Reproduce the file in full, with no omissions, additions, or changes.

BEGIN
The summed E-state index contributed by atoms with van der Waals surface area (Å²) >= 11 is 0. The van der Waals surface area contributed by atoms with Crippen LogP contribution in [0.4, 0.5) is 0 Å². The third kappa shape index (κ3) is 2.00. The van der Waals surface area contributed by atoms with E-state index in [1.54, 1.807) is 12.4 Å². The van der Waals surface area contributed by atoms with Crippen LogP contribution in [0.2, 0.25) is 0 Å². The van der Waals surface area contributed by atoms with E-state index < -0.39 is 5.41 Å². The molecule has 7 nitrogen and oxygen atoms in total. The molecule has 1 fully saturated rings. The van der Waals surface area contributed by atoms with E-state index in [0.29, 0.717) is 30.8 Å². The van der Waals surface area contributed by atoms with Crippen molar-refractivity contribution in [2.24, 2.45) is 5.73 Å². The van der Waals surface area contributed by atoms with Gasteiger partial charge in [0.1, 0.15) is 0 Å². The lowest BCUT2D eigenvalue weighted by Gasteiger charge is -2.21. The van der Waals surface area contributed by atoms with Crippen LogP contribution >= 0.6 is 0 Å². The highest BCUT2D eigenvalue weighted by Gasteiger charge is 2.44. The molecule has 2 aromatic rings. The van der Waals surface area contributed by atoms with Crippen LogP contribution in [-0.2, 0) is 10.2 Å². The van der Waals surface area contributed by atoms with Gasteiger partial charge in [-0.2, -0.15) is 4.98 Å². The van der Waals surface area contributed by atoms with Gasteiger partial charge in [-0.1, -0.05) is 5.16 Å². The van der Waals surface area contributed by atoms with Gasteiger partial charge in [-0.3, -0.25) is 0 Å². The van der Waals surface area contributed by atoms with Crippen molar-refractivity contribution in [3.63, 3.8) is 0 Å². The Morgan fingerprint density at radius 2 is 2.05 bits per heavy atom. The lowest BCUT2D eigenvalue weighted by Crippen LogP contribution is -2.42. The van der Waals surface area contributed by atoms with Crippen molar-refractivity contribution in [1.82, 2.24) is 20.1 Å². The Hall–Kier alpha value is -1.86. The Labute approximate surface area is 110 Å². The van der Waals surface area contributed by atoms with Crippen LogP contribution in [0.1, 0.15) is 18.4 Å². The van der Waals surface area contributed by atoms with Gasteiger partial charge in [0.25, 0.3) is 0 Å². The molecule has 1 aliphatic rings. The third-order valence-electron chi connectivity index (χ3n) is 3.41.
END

The summed E-state index contributed by atoms with van der Waals surface area (Å²) >= 11 is 0. The van der Waals surface area contributed by atoms with Crippen LogP contribution in [0.4, 0.5) is 0 Å². The third kappa shape index (κ3) is 2.00. The van der Waals surface area contributed by atoms with E-state index in [1.54, 1.807) is 12.4 Å². The van der Waals surface area contributed by atoms with Crippen LogP contribution in [0.2, 0.25) is 0 Å². The van der Waals surface area contributed by atoms with E-state index < -0.39 is 5.41 Å². The molecule has 7 nitrogen and oxygen atoms in total. The molecule has 1 fully saturated rings. The van der Waals surface area contributed by atoms with E-state index in [0.29, 0.717) is 30.8 Å². The van der Waals surface area contributed by atoms with Crippen molar-refractivity contribution in [2.24, 2.45) is 5.73 Å². The van der Waals surface area contributed by atoms with Gasteiger partial charge in [0.1, 0.15) is 0 Å². The lowest BCUT2D eigenvalue weighted by Gasteiger charge is -2.21. The van der Waals surface area contributed by atoms with Crippen LogP contribution >= 0.6 is 0 Å². The highest BCUT2D eigenvalue weighted by Gasteiger charge is 2.44. The molecule has 2 aromatic rings. The van der Waals surface area contributed by atoms with Crippen LogP contribution in [-0.2, 0) is 10.2 Å². The van der Waals surface area contributed by atoms with Gasteiger partial charge in [-0.2, -0.15) is 4.98 Å². The van der Waals surface area contributed by atoms with Gasteiger partial charge in [-0.1, -0.05) is 5.16 Å². The van der Waals surface area contributed by atoms with Gasteiger partial charge in [-0.3, -0.25) is 0 Å². The van der Waals surface area contributed by atoms with Crippen molar-refractivity contribution in [3.63, 3.8) is 0 Å². The Morgan fingerprint density at radius 2 is 2.05 bits per heavy atom. The lowest BCUT2D eigenvalue weighted by Crippen LogP contribution is -2.42. The van der Waals surface area contributed by atoms with Crippen molar-refractivity contribution in [1.82, 2.24) is 20.1 Å². The Hall–Kier alpha value is -1.86. The Labute approximate surface area is 110 Å². The van der Waals surface area contributed by atoms with Crippen LogP contribution in [0.1, 0.15) is 18.4 Å². The van der Waals surface area contributed by atoms with Gasteiger partial charge in [0.25, 0.3) is 0 Å². The molecule has 1 aliphatic rings. The third-order valence-electron chi connectivity index (χ3n) is 3.41.